“We’ve got to get to the place where we care more about obeying God than pleasing people,” Ehman says. “If he has shown you that you are overcommitted and have no room to take on more, politely decline and don’t feel guilty. Remember that other people’s feelings are not your responsibility. Their happiness is not your assignment.”

What if I follow this advice and the person pressures me or tries to change my mind?

“People have been used to your saying yes for a long time, and if you begin to set limits, they may not like it,” Crocco says. “Your yes has served their needs. But if someone cares about you and the relationship, they will respect your decision.”

“We do not need the approval of others,” Ehman says. “We have already secured the greatest approval of all, that of being a child of God.”

Recently, it was our turn to host the family Easter celebration. My husband is one of eight children, so it’s no small task. Then the children’s minister at church asked me to teach the kindergarten class on Easter Sunday. “We added an extra service, so I really need you,” she said.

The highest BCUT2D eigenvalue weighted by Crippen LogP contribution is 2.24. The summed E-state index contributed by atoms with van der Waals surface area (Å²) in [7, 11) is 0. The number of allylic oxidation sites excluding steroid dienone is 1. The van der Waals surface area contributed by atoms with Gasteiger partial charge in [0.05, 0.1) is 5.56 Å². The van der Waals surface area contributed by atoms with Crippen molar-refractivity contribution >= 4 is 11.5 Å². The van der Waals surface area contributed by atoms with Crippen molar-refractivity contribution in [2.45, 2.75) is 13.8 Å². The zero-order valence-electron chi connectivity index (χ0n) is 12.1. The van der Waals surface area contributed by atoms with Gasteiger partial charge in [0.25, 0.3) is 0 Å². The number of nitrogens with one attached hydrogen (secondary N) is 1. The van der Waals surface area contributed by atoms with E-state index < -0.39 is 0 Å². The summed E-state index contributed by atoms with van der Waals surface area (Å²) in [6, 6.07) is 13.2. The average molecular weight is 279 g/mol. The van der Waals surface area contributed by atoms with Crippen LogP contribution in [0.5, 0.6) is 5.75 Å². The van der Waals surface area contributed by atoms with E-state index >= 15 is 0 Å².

“I’m sorry, but I can’t,” I said. There was a brief pause. I started to explain, “Eric’s family is coming over, and it’s about 40 people…” I trailed off, remembering that not every volunteer opportunity was my responsibility.

“That’s okay,” the minister said. “I have a few other people I can ask.”

I sighed with relief. It may not have been a completely guilt-free no, but it was a long-awaited step in the right direction.